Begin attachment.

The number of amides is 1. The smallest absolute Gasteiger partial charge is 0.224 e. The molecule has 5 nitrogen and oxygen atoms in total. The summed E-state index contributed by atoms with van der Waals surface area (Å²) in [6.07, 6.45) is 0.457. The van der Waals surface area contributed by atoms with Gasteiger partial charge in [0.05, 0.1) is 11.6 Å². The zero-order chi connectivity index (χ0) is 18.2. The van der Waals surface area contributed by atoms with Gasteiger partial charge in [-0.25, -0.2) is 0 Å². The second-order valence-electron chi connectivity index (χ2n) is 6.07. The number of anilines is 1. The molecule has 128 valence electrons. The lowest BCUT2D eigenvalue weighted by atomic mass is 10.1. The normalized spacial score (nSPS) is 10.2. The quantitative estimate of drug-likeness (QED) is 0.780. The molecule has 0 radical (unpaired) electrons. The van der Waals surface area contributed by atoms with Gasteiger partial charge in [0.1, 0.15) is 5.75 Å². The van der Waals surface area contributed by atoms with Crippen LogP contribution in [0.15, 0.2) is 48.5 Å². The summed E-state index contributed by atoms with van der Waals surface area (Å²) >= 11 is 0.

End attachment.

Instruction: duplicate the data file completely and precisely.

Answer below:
The number of amides is 1. The smallest absolute Gasteiger partial charge is 0.224 e. The molecule has 5 nitrogen and oxygen atoms in total. The summed E-state index contributed by atoms with van der Waals surface area (Å²) in [6.07, 6.45) is 0.457. The van der Waals surface area contributed by atoms with Gasteiger partial charge in [0.05, 0.1) is 11.6 Å². The zero-order chi connectivity index (χ0) is 18.2. The van der Waals surface area contributed by atoms with Gasteiger partial charge in [-0.25, -0.2) is 0 Å². The second-order valence-electron chi connectivity index (χ2n) is 6.07. The number of anilines is 1. The molecule has 128 valence electrons. The lowest BCUT2D eigenvalue weighted by atomic mass is 10.1. The normalized spacial score (nSPS) is 10.2. The quantitative estimate of drug-likeness (QED) is 0.780. The molecule has 0 radical (unpaired) electrons. The van der Waals surface area contributed by atoms with Gasteiger partial charge in [0.1, 0.15) is 5.75 Å². The van der Waals surface area contributed by atoms with Crippen LogP contribution in [0.15, 0.2) is 48.5 Å². The summed E-state index contributed by atoms with van der Waals surface area (Å²) >= 11 is 0.